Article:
- Associated Press - Friday, June 26, 2015

JEFFERSON CITY, Mo. (AP) - The latest reaction in Missouri to the U.S. Supreme Court’s decision to legalize marriages between same-sex couples (all times local):

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6:30 p.m.

Missouri’s Republican Senate leaders are criticizing the landmark decision by the U.S. Supreme Court to legalize marriages between same-sex couples.

Senate Majority Leader Ron Richard said the Friday decision encroaches on states’ rights.

Senate President Pro Tem Tom Dempsey echoed that sentiment, citing a 2004 constitutional amendment to ban the practice that garnered support from about 70 percent of voters.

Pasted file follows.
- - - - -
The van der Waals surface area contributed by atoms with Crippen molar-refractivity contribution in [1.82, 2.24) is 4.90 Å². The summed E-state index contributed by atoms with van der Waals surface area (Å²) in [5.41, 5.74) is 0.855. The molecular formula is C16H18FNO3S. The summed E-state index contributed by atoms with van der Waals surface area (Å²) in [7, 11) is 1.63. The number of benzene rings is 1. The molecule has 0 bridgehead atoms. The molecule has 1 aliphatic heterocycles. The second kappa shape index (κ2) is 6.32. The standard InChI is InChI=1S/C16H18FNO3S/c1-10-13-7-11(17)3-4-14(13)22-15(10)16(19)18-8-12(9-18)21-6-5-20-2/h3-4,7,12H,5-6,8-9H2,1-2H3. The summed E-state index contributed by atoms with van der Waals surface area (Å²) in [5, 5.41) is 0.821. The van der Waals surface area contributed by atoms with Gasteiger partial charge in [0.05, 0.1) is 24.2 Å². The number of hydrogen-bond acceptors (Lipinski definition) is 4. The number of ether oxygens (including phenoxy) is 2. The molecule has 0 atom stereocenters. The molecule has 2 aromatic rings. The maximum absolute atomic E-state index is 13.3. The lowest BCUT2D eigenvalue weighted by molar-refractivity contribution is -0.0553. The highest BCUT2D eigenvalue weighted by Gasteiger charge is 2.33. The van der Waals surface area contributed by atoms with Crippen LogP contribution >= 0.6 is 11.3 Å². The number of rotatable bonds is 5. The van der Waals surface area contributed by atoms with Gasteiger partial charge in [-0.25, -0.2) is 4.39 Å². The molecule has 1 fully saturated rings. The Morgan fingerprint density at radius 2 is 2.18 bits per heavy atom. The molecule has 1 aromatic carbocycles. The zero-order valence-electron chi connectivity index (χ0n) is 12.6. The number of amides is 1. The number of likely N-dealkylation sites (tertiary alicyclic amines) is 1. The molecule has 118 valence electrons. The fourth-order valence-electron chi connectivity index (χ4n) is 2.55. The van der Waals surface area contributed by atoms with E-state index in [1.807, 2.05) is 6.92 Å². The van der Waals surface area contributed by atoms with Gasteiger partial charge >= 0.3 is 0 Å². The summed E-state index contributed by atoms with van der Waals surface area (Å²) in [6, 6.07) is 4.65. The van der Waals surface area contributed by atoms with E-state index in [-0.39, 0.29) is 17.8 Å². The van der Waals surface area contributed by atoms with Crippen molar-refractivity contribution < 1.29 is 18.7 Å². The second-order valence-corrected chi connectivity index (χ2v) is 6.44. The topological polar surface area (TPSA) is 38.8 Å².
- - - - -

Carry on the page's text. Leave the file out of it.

Both raised concerns that the decision could infringe on individuals’ ability to exercise their religion.

While Missouri’s Legislature is controlled by Republicans, Democrats hold most of the statewide offices.

Democratic Gov. Jay Nixon in contrast has said he’d ensure the decision is implemented in the state. Attorney General Chris Koster dropped appeals of two cases dealing with same-sex marriage.

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6:00 p.m.

Gay Missouri lawmakers responded to the U.S. Supreme Court’s landmark decision to legalize marriages for same-sex couples with joy and excitement.

Democratic Rep. Mike Colona of St. Louis said the Friday decision will mean he now has the right to marry his partner of 23 years. Colona says he hopes the decision will make Missouri stronger because more families can marry.